Extruding

Northwest Territorial Mint: The Extruding Process
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From Billet to Sheet

The solid metal forms referred to as "billets" are dislodged from the steel containers and transported to the billet oven (shown at right), where they are reheated for 15 minutes at approximately 1,000 degrees Fahrenheit in preparation for the next step in the process. Using specially designed channel locks to collect the heated billets from the oven, technicians load the billets into a massive machine called an extruder, which operates under extreme pressure to fashion the heated forms into thin strips of soft, annealed metal.

The extruded strips are then sent to the roller, where they are rolled to precise thicknesses.

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Northwest Territorial Mint: Insights & Ideas
Silver Bar
Hot Topic: Extruded Bars

When Pan American Silver wanted a solution for minting 100 Troy Ounce silver bullion bars, Northwest Territorial Mint proposed manufacturing these from extruded silver which is then sand blasted and pressed. The result is a highly acclaimed bar purchased as an investment but prized for its beauty.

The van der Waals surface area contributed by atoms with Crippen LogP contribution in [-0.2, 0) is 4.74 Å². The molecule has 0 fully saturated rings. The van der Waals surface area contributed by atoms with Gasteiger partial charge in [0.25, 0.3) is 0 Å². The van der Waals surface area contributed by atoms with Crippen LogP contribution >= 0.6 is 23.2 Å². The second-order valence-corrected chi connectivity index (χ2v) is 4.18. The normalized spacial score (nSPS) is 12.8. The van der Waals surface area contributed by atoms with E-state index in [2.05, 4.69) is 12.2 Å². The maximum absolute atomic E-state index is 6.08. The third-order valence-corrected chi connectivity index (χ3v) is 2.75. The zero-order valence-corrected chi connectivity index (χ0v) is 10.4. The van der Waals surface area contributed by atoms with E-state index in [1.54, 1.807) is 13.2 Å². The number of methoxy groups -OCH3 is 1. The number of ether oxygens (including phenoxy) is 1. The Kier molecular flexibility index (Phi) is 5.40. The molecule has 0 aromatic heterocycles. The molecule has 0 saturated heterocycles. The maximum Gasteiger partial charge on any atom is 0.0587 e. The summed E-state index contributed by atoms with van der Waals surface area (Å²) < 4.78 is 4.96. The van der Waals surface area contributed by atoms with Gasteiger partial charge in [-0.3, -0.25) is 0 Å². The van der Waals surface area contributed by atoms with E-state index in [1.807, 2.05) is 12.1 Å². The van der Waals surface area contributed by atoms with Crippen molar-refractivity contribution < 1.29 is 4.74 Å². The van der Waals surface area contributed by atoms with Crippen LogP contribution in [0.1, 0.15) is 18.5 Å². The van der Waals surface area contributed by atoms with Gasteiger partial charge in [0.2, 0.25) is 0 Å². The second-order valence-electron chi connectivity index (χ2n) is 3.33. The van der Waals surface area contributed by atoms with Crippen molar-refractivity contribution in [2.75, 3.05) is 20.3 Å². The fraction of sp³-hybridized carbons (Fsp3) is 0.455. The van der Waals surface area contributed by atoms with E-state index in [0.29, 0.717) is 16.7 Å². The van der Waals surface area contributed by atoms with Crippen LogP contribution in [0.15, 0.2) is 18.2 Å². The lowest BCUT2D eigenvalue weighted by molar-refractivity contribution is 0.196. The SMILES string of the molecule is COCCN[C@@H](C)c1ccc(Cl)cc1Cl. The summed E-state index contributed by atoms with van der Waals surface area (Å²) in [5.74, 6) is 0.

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Northwest Territorial Mint: In The News

First Steam-Powered Coin Press

Northwest Territorial Mint: Did You Know?Devised and built in France in 1833, the first steam-powered coin press was operated at the U.S. Mint in Philadelphia on March 22, 1836. It quickly replaced the screw press in striking all copper coins and was gradually used to mint half dollars as well. In his report to President Andrew Jackson the following year, the Mint's Director, Robert Maskell Patterson, wrote: "As [other steam presses] are completed, the coining by human labor could be abandoned, and the work that can be executed. in the Mint will be greatly increased."